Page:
- #1

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**use the principles of conservation of energy**.

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- Thread starter dralion87
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- #1

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- #2

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Start with the definitions. The mechanical energy lost is [tex]f \Delta s=\Delta E_{therm}[/tex], where f is the magnitude of the friction force(what is the definition of kinetic friction?), and [tex]\Delta s[/tex] is the distance that you are trying to find.

By the work-energy theorem, [tex]W_{ext}=\Delta E_{mech}+\Delta E_{therm}[/tex]. Now, solve for [tex]\Delta s[/tex]

- #3

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- #4

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- #5

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im lost really i just dont get it..would you kbe kind enough and plug in nummbers

- #6

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- #7

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kinetic energy is (1/2) M V^2 and F= friction

- #8

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No, I meant force of friction. What is the definition of force of friction? After you've done that, then you can plug it in the equation that I told you:

[tex]W_{ext}=\Delta E_{mech}+\Delta E_{therm}[/tex]

You know,

(1) [tex] f \Delta s=\Delta E_{therm} [/tex]

(2) [tex]W_{ext}=\Delta U + \Delta K + f\Delta s[/tex]

(2) As you've just said, [tex] \Delta K =\frac{1}{2}mv^2[/tex]

Now, ask yourself, what must [tex]W_{ext}[/tex] be? Then write the definition of f. Then find s.

[tex]W_{ext}=\Delta E_{mech}+\Delta E_{therm}[/tex]

You know,

(1) [tex] f \Delta s=\Delta E_{therm} [/tex]

(2) [tex]W_{ext}=\Delta U + \Delta K + f\Delta s[/tex]

(2) As you've just said, [tex] \Delta K =\frac{1}{2}mv^2[/tex]

Now, ask yourself, what must [tex]W_{ext}[/tex] be? Then write the definition of f. Then find s.

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- #9

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this is wat i have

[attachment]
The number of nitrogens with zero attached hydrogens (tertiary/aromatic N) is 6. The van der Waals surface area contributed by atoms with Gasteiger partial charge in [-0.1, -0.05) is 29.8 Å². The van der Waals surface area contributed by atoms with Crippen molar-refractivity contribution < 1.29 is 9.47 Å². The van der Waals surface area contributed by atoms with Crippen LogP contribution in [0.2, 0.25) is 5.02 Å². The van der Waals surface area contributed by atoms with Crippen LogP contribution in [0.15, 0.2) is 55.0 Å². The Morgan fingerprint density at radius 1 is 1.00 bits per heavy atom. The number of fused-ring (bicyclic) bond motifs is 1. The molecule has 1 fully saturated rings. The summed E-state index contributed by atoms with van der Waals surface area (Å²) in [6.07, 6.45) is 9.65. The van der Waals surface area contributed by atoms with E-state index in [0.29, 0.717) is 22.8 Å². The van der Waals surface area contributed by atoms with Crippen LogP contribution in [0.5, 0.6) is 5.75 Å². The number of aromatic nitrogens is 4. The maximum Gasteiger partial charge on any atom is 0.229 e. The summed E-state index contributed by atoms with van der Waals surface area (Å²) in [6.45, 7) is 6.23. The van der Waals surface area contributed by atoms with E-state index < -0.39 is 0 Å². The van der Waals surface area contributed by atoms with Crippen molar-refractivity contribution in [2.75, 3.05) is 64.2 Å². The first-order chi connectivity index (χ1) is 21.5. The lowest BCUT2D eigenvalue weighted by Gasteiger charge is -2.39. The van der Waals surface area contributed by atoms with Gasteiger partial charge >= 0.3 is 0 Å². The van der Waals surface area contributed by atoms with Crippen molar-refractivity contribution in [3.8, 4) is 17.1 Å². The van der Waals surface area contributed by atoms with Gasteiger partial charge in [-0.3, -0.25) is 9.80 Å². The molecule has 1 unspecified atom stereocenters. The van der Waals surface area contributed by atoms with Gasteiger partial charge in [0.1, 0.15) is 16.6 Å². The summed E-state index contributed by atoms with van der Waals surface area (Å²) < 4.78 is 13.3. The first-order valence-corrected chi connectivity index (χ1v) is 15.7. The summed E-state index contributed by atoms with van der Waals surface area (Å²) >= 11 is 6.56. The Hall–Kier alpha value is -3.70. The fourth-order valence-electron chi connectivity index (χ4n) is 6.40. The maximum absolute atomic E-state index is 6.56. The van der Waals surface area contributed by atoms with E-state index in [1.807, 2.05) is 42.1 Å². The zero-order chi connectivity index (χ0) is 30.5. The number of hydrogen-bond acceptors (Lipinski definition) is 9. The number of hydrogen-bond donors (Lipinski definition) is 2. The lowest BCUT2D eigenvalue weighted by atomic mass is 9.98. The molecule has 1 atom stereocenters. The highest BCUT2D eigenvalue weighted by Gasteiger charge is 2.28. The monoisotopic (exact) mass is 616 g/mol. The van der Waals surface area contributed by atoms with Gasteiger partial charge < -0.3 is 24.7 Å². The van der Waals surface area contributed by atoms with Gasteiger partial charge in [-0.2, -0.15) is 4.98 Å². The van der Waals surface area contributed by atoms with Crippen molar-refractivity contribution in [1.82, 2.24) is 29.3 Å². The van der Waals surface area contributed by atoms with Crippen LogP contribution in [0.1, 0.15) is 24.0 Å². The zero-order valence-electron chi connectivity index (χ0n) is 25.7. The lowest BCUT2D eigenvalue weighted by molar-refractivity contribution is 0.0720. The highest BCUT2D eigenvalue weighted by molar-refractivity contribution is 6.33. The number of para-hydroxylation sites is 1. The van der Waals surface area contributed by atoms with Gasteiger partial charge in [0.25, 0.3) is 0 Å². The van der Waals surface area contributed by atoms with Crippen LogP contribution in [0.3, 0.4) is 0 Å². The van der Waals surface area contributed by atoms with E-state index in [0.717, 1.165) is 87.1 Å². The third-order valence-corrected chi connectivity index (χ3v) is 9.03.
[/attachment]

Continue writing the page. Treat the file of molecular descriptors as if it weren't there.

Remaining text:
(1/2)(1500)v^2+.05 delta s =.05 delta s

(1/2)(1500)v^2+.05 delta s =.05 delta s

- #10

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Where did you get the terms on the right-hand side? What is [tex]W_{ext}[/tex]? Hint: There are no conservative forces and no external forces acting on the system, then W=?

- #11

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- #12

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[tex]W=\frac{1}{2}mv^2+\mu mg \Delta s[/tex]

You're almost there. What must W be? Then you can solve for [tex]\Delta s[/tex]

- #13

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w must be the same as (1/2)mv^2 + "mu"mg

- #14

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- #15

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it should equal 0

- #16

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it should equal 0

- #17

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Yes! Now, solve for the distance, [tex] \Delta s [/tex]

- #18

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i got 1.02m i dont think it my answer makes sense

- #19

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What do you mean it doesn't make sense? Show your work.

- #20

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alright this is wat i put in.... (1/2)(1500)(cos180)^2 divided by (.05)(1500)(9.8)

- #21

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That makes no sense whatsover, plug W=0 back into the equation.

[tex]W=0=\frac{1}{2}mv^2+\mu mg \Delta s[/tex]

Solve for [tex] \Delta s[/tex] I fail to see the issue here.

[tex]W=0=\frac{1}{2}mv^2+\mu mg \Delta s[/tex]

Solve for [tex] \Delta s[/tex] I fail to see the issue here.

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- #22

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is v^2 equal to cos 180.... or what do i pug in for velocity since its not given

- #23

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Obviously, you won't get a numerical value and [tex]v^2 \neq cos(180)[/tex](where are you getting this from? this is nonsense). You are not given the numerical value of the initial velocity, so of course, you won't get a numerical value for the distance.

Look, use your ALGBEBRA skills to solve for [tex] \Delta s [/tex]. Anything else, you're wasting your time.

You are close, you have the [tex]\Delta x[/tex] as some constant * [tex]V_{i}^2[/tex]

Look, use your ALGBEBRA skills to solve for [tex] \Delta s [/tex]. Anything else, you're wasting your time.

You are close, you have the [tex]\Delta x[/tex] as some constant * [tex]V_{i}^2[/tex]

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- #24

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this is wat i got then (-750v^2) / (735) =delta s

- #25

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Solve it algebraically, then plug in numbers. You will see that mass does not matter.

[tex]\Delta s =\frac{1}{2\mu g} *v_{i}^2[/tex]

[tex]\Delta s =\frac{1}{2\mu g} *v_{i}^2[/tex]

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- #26

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ok this is what i get

(1/2)MV^2 / "mu"MG = delta s

(1/2)MV^2 / "mu"MG = delta s

- #27

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Right, so the "M"s cancel.

- #28

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so i get (1/2)V^2 / "mu" G = delta s

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